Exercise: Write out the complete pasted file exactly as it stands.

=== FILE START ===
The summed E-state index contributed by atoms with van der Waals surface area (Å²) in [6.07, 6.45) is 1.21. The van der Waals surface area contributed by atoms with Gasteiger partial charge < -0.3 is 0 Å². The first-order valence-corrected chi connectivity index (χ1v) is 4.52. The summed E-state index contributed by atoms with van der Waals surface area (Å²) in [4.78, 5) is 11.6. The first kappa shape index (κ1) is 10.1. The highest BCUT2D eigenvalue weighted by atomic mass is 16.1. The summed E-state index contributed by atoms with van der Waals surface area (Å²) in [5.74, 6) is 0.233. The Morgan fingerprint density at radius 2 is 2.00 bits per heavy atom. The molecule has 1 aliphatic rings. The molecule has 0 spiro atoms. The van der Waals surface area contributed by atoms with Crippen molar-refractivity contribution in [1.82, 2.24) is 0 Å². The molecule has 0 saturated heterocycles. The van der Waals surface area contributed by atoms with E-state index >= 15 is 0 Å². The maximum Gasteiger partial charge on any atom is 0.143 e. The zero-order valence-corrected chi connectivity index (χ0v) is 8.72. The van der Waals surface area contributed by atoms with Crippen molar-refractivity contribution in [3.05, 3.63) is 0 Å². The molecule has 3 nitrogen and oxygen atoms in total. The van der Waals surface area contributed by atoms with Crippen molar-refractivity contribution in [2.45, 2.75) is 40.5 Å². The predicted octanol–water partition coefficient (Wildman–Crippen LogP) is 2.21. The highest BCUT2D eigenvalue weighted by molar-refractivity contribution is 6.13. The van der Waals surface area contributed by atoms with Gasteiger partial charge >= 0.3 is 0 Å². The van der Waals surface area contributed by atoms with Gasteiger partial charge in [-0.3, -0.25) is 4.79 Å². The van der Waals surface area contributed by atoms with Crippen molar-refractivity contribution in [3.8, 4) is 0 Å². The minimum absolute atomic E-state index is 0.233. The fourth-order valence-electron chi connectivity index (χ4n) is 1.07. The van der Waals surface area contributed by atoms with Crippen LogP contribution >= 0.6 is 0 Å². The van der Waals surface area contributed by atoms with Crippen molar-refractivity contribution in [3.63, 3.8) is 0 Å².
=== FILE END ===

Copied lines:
The summed E-state index contributed by atoms with van der Waals surface area (Å²) in [6.07, 6.45) is 1.21. The van der Waals surface area contributed by atoms with Gasteiger partial charge < -0.3 is 0 Å². The first-order valence-corrected chi connectivity index (χ1v) is 4.52. The summed E-state index contributed by atoms with van der Waals surface area (Å²) in [4.78, 5) is 11.6. The first kappa shape index (κ1) is 10.1. The highest BCUT2D eigenvalue weighted by atomic mass is 16.1. The summed E-state index contributed by atoms with van der Waals surface area (Å²) in [5.74, 6) is 0.233. The Morgan fingerprint density at radius 2 is 2.00 bits per heavy atom. The molecule has 1 aliphatic rings. The molecule has 0 spiro atoms. The van der Waals surface area contributed by atoms with Crippen molar-refractivity contribution in [1.82, 2.24) is 0 Å². The molecule has 0 saturated heterocycles. The van der Waals surface area contributed by atoms with E-state index >= 15 is 0 Å². The maximum Gasteiger partial charge on any atom is 0.143 e. The zero-order valence-corrected chi connectivity index (χ0v) is 8.72. The van der Waals surface area contributed by atoms with Crippen molar-refractivity contribution in [3.05, 3.63) is 0 Å². The molecule has 3 nitrogen and oxygen atoms in total. The van der Waals surface area contributed by atoms with Crippen molar-refractivity contribution in [2.45, 2.75) is 40.5 Å². The predicted octanol–water partition coefficient (Wildman–Crippen LogP) is 2.21. The highest BCUT2D eigenvalue weighted by molar-refractivity contribution is 6.13. The van der Waals surface area contributed by atoms with Gasteiger partial charge >= 0.3 is 0 Å². The van der Waals surface area contributed by atoms with Gasteiger partial charge in [-0.3, -0.25) is 4.79 Å². The van der Waals surface area contributed by atoms with Crippen molar-refractivity contribution in [3.8, 4) is 0 Å². The minimum absolute atomic E-state index is 0.233. The fourth-order valence-electron chi connectivity index (χ4n) is 1.07. The van der Waals surface area contributed by atoms with Crippen LogP contribution >= 0.6 is 0 Å². The van der Waals surface area contributed by atoms with Crippen molar-refractivity contribution in [3.63, 3.8) is 0 Å².